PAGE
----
Then another guy comes. Unbeknownst to me, he’s an off-duty cop who patrols the west side of the city. Later, it surfaces that he was having an affair with this chick and she called him when the guy broke down her door. The off-duty cop has one of those warm-up jackets; he takes it off and then the officers push the guy they just arrested back in the house.

I heard a brief tussle. And then when the guy came out, his shirt was ripped, and he was limping. I found out the next morning that they had to take him to the hospital because he had a broken ankle. I was told: “Look, you’re going to get questioned eventually. Just keep your mouth shut.”

So I waited a couple of days, but it wasn’t sitting well. There was a state attorney I was close with and I set up a time to go see her and I tell her what happened.

I thought that there would be pushback, I just didn’t expect it to be what it was. There were two times that I called for backup from another unit and I never got it. One guy called me a rat. I got put on stupid jobs, like burglary details for areas where they didn’t have burglary problems, where we would basically watch alleys for eight hours a day. Then they opened an investigation into me. They called my best friend, who was a supervisor, in to internal affairs and questioned him for three and a half hours. After, he came to my house. He looked at me and said: “I love you like a brother. It’s killing me to tell you this, but you need to get the fuck outta here.” I was like having trouble looking at him because I was getting choked up and I knew what he was saying was true.

Eventually, it came to the point where I was like, “Okay, fuck it. I’m just going to resign.”

Looking back, it cost me even more than I thought. They came after me to try to make it so I couldn’t get a job. Ultimately I did but it was far away. I was really close with my mom. Mom ended up dying, and I missed those last five years. I could probably count on two hands all the times I saw her. So I went from being a 2.5-hour drive away to being like a fucking four-hour plane ride and barely getting to see her.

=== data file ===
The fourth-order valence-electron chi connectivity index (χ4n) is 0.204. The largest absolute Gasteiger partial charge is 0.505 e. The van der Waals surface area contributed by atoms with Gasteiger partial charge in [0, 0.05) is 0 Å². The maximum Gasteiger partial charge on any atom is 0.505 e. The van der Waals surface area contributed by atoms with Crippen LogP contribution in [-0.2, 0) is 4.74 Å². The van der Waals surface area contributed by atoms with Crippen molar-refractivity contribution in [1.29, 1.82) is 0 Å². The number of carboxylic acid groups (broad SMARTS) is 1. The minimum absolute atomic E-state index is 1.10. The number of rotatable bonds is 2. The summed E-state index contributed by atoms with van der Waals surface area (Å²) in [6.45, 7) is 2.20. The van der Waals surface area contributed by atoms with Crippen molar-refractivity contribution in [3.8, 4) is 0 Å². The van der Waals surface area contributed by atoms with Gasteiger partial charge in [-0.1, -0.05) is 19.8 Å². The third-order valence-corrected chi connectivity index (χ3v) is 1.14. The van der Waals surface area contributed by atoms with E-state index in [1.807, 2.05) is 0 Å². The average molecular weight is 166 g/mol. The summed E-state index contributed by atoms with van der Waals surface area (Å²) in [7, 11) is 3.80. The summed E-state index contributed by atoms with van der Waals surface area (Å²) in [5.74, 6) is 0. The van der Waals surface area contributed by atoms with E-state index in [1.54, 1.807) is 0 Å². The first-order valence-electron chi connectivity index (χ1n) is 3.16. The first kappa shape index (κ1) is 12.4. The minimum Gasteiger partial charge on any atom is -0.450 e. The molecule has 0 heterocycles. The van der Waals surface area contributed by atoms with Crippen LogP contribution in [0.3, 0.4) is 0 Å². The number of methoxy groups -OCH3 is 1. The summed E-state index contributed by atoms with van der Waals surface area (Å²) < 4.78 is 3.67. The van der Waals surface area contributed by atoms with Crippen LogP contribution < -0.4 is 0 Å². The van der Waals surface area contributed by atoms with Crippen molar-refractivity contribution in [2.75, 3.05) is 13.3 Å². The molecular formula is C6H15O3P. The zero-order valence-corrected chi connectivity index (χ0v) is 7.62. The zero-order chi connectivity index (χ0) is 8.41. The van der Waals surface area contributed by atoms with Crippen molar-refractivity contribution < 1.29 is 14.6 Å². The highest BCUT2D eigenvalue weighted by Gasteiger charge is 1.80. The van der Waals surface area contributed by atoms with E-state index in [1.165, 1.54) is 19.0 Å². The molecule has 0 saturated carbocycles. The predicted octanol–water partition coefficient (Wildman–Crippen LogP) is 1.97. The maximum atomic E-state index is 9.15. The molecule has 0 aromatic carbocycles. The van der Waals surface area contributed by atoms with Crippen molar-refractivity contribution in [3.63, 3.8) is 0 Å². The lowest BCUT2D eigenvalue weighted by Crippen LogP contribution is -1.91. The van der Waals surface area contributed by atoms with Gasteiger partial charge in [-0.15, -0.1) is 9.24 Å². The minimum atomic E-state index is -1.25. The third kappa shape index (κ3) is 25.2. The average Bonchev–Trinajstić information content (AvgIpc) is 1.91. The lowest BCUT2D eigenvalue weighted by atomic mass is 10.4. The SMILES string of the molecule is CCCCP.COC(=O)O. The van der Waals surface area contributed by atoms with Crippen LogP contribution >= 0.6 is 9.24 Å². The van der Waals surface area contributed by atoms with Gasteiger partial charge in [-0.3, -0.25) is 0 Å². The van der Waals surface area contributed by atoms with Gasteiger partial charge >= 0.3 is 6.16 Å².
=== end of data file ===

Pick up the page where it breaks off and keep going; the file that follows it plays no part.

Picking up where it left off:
All because I wanted to be a cop so bad, this was the only place I could be a cop, and so I went and did it.

In my opinion, you get one of three people that become cops. You get guys like me who want to help people. You get other people that it’s just a job to them. They do their time, they get a good pension, they have good benefits, and that’s what it is. And then you get the other guys who got picked on as kids in school and they think a gun and a badge is going to make people respect them, and they have little man complex.

The George Floyd incident was just fucked up. From what I saw in the video of his arrest, the cop was an arrogant dude on a power trip. Because everybody was telling him to let Floyd up, it seemed like he was trying to prove a point. He didn’t let up. And Floyd lost his life because of it.

I’ve had to shoot somebody before. I try not to second-guess people, but in that situation, I’d ask myself: Would I have reacted that way, or would I definitely not have done that? In the Floyd situation, I can say 1,000% I wouldn’t have done that.

People ask me, “Do you think cops are racist? Or do you think cops just need more education?” I tell them all the time, I would rather have a guy with a fucking GED that’s from the city or was in the military or something like that, with some sort of real-life experience than a guy that just went to college for a bunch of years who’s never been in a fight before. Those are the guys that tend to overreact. Next thing you know, you’re in a fight with somebody, you have a gun, you don’t know what else to do, so you’re always going to go to the great equalizer that you see — the gun.

Every test that I’ve taken for every other agency is pretty much the same. You take a bullshit, random test. You do a stupid-ass interview, pushups, situps, and a run. There’s no test that we do to test a person’s heart.

This interview has been edited and condensed for clarity.

Writer. Words in @nytimes , @natgeo , @Outsidemagazine @VanityFair. Previously covered the American West + Argentina @TheEconomist . www.hcgilliland.com